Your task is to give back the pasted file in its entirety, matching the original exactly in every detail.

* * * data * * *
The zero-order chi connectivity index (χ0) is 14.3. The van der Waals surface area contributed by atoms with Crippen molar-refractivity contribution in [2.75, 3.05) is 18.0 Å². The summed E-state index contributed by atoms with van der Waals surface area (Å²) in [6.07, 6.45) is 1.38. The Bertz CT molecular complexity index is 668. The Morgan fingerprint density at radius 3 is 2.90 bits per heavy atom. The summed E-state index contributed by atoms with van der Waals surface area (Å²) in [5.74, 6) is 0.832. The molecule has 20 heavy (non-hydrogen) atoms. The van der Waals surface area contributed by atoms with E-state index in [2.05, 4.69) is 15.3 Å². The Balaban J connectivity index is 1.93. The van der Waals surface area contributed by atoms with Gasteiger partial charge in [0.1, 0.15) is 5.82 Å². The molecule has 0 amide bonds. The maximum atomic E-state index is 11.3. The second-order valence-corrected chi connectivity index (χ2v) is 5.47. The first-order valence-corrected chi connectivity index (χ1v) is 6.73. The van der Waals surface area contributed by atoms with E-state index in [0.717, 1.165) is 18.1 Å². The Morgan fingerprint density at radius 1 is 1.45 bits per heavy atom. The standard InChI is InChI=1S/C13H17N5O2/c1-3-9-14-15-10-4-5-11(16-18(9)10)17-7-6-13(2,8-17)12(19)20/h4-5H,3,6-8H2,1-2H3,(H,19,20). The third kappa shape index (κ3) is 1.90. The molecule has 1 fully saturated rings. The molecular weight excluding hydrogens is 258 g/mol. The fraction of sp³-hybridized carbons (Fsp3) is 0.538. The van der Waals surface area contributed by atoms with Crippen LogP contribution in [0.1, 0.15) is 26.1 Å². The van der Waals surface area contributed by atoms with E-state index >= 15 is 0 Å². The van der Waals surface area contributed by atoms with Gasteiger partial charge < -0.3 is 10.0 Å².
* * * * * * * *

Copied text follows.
The zero-order chi connectivity index (χ0) is 14.3. The van der Waals surface area contributed by atoms with Crippen molar-refractivity contribution in [2.75, 3.05) is 18.0 Å². The summed E-state index contributed by atoms with van der Waals surface area (Å²) in [6.07, 6.45) is 1.38. The Bertz CT molecular complexity index is 668. The Morgan fingerprint density at radius 3 is 2.90 bits per heavy atom. The summed E-state index contributed by atoms with van der Waals surface area (Å²) in [5.74, 6) is 0.832. The molecule has 20 heavy (non-hydrogen) atoms. The van der Waals surface area contributed by atoms with E-state index in [2.05, 4.69) is 15.3 Å². The Balaban J connectivity index is 1.93. The van der Waals surface area contributed by atoms with Gasteiger partial charge in [0.1, 0.15) is 5.82 Å². The molecule has 0 amide bonds. The maximum atomic E-state index is 11.3. The second-order valence-corrected chi connectivity index (χ2v) is 5.47. The first-order valence-corrected chi connectivity index (χ1v) is 6.73. The van der Waals surface area contributed by atoms with E-state index in [0.717, 1.165) is 18.1 Å². The Morgan fingerprint density at radius 1 is 1.45 bits per heavy atom. The standard InChI is InChI=1S/C13H17N5O2/c1-3-9-14-15-10-4-5-11(16-18(9)10)17-7-6-13(2,8-17)12(19)20/h4-5H,3,6-8H2,1-2H3,(H,19,20). The third kappa shape index (κ3) is 1.90. The molecule has 1 fully saturated rings. The molecular weight excluding hydrogens is 258 g/mol. The fraction of sp³-hybridized carbons (Fsp3) is 0.538. The van der Waals surface area contributed by atoms with Crippen LogP contribution in [0.1, 0.15) is 26.1 Å². The van der Waals surface area contributed by atoms with E-state index >= 15 is 0 Å². The van der Waals surface area contributed by atoms with Gasteiger partial charge < -0.3 is 10.0 Å².